• Health Care Sharing Ministry- If you are a member of a recognized health care sharing ministry you qualify for an exemption.
• Incarceration- People who are incarcerated are exempt.
• Indian tribes- Members of a federally recognized Indian tribe are exempt.
Other Hardship Exemptions And Some Historic Information
Here are some additional exemptions, these are generally all exemptions from past years, but they may be useful for reference.
- There was another coverage gap exemption for coverage purchased at any time during open enrollment 2014. This exemption applied to those who purchased marketplace insurance between March 15th and March 31st, 2014 (that coverage didn’t start until May 1st, 2014).
- You purchased insurance through the Marketplace during the initial enrollment period but have a coverage gap at the beginning of 2014.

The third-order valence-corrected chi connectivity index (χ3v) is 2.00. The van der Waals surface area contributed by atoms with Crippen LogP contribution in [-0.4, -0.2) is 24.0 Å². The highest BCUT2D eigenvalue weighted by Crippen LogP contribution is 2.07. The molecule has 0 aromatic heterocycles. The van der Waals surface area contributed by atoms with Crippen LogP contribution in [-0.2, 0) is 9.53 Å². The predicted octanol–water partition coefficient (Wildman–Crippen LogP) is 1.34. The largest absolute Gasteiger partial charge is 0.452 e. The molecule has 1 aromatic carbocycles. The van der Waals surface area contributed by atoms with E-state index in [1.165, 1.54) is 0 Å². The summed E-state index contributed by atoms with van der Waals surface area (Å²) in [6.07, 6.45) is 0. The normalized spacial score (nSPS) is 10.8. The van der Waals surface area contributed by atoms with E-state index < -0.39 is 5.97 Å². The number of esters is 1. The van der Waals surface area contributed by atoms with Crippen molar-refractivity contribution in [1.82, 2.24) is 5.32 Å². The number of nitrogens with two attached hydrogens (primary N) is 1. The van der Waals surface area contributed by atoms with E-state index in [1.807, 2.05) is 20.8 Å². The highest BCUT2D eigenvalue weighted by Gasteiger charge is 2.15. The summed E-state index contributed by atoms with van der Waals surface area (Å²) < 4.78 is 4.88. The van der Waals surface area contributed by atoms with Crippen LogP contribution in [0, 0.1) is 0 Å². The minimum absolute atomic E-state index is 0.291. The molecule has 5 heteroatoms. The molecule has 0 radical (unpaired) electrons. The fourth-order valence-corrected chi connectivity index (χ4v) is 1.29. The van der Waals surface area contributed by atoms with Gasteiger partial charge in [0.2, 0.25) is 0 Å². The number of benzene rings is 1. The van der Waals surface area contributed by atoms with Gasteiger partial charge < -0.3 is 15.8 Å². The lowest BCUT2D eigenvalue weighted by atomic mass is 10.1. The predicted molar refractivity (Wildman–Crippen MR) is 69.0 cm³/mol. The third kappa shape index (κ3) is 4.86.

- If your plan was canceled or became unaffordable in 2014 because of the Affordable Care Act, you qualify for a hardship exemption in 2014 only and were not required to obtain coverage for 2014.
- You applied for CHIP coverage during the initial open enrollment period and were found eligible for CHIP based on that application but have a coverage gap at the beginning of 2014.
- You were engaged in service in AmeriCorps State and National, VISTA, or NCCC programs and were covered by short-term duration coverage or self-funded coverage provided by these programs.
- You were eligible but did not purchase, coverage under an employer plan with a plan year that started in 2013 and ended in 2014. (Available only in 2014.)
- You were enrolled in certain types of Medicaid and TRICARE programs that are not minimum essential coverage. (Available only in 2014.)
- You had some specific types of limited benefit coverage. These are mostly limited benefit Medicaid or TRICARE plans. See IRS Notice 2014-10. Further details can be found on the 8965 Form. (Available only in 2014.)